Cultural Connections in Scotland

Alexander Graham Bell Birthplace

The inventor of the telephone was born in Edinburgh 1847. Although no museums commemorate his life in Scotland, a bank note was issued for the 150th anniversary of his birth.
Address: 14 South Charlotte Street, Edinburgh

 

Andrew Carnegie Birthplace Museum

Andrew Carnegie Birthplace Museum  Andrew Carnegie was a Scottish-American steel baron who died the richest man in the world after founding what would become U.S. Steel. Carnegie is now famous for his philanthropic fund that has also preserved his birthplace in Dunfermline. The city is filled with buildings donated by Mr. Carnegie. For more information about preserved sites visit: http://www.carnegiebirthplace.com
Address: Moodie Street, Dunfermline, Fife, KY12 7PL

Big Tree Country

Big Tree Country contains many California Redwoods including the first Redwoods planted outside of California.
Address: Perthshire

Declaration of Arbroath

The Declaration of Arbroath was one of the influences of the Declaration of Independence and can be seen in the Museum. One-third of the signatories of the Declaration of Independence were of Scottish descent. Visit the Museum website for complete details: http://www.nms.ac.uk/
Address: National Museum of Scotland, Castlehill, Edinburgh, EH1

David Douglas Hometown

David Douglas was a Scottish naturalist and explorer who traveled across the United States collecting plant species. The Douglas Fir is named after him. A large Douglas Fir planted with a seed sent to Scone by Mr. Douglas stands at the Scone Palace in memory of his life.
Address: Scone, Perth and Kinross, PH2

Edinburgh Civil War Memorial

This memorial is a testament to the Scottish men who gave their lives fighting in the American Civil War. The memorial consists of a statue of President Abraham Lincoln with one free and one crouching slave. Full details are at: http://www.americancivilwar.org.uk/news_edinburghs-civil-war-memorial_12.htm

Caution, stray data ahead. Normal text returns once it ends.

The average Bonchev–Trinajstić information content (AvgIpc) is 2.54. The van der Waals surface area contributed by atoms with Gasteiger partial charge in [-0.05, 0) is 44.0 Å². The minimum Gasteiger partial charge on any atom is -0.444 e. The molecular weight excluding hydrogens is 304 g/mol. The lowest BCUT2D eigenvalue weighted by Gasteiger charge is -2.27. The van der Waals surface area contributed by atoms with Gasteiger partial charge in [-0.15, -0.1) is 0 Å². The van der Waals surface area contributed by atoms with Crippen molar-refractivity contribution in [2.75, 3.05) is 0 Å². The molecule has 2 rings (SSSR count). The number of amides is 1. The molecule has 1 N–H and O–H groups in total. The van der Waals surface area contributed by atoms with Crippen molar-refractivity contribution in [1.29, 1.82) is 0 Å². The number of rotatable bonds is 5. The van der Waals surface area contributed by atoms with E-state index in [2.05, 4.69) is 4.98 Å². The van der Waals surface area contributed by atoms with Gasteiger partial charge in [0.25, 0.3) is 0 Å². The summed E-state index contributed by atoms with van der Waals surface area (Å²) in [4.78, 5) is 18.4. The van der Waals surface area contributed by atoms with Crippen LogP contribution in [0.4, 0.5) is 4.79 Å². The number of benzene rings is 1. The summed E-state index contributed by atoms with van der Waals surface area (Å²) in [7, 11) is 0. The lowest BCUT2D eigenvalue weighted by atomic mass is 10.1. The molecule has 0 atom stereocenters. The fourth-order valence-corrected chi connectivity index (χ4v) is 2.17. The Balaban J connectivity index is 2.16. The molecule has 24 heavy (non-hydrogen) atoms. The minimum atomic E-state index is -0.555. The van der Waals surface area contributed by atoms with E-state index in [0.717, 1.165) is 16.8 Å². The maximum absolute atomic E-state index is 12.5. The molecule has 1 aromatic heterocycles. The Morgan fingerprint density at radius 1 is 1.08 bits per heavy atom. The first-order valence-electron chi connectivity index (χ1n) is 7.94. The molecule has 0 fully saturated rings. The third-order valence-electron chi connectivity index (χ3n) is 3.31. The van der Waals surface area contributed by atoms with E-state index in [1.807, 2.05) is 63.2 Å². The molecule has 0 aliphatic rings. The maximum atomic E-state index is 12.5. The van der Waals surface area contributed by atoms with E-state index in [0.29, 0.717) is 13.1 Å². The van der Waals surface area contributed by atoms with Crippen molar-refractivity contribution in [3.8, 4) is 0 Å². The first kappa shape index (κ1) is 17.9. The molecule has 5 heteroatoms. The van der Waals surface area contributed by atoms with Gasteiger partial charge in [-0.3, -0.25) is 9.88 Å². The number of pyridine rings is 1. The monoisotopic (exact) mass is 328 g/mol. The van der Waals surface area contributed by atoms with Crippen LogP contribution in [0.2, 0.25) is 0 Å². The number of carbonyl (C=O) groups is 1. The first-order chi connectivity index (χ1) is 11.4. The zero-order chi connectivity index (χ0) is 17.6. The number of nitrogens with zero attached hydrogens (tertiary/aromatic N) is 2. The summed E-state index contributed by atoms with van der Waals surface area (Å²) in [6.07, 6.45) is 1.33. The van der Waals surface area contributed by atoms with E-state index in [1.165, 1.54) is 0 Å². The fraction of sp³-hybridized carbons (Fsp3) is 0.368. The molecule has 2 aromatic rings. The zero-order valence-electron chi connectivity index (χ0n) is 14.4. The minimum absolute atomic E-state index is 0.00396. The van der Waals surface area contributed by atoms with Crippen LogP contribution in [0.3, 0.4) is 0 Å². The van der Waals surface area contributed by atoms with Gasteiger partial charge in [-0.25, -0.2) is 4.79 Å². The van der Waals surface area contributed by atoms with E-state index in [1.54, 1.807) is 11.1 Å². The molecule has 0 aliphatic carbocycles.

Address: Calton Hill, Edinburgh, EH1

John Paul Jones Cottage Museum

John Paul Jones was a Scottish born American naval officer who waged war on British trading ships during the Revolutionary Period. His birthplace was turned into a museum and can be found at: http://www.jpj.demon.co.uk
Address: Arbigland Estate, Kirkbean, DG2 8BQ

John Muir Walk

John Muir was the founder of the U.S. National Park system and was voted the most famous Californian of all time. He was born in Dunbar, and the Dunbar John Muir Association hosts a guided walk through the town to a number of sites about his life. Visit their website for more information:http://www.djma.org.uk/djma/
Address: Dunbar, East Lothian, EH42

Scottish-American War Memorial

The Memorial serves as a monument to the soldiers of WWI and features a seated and kilted soldier. The Memorial was donated by the United States and is familiarly known as “The Call.” For more information on the Memorial visit: http://heritage.scotsman.com/places.cfm?id=776432006
Address: West Princes Street Gardens, Edinburgh EH2

Alexander Wilson Statue

Alexander Wilson (1808-1814) emigrated from Scotland to the United States and is most famous for his work American Ornithology, a fully illustrated guide to the birds of North America. His statue is outside Paisley Abbey.
Address: Paisley Abbey, Paisley


Disclaimer

This listing of events, performances and other activities is for information purposes only and does not constitute an endorsement by the U.S. Embassy. All opinions expressed by the artists, writers, and performers participitating or contributing to the events listed are those solely of the participants and contributors and not of the United States Government or its designated representatives. Listing information is believed to be correct at the time it is listed but the U.S. Embassy accepts no liability for subsequent changes to these details and no reliance should be placed upon them.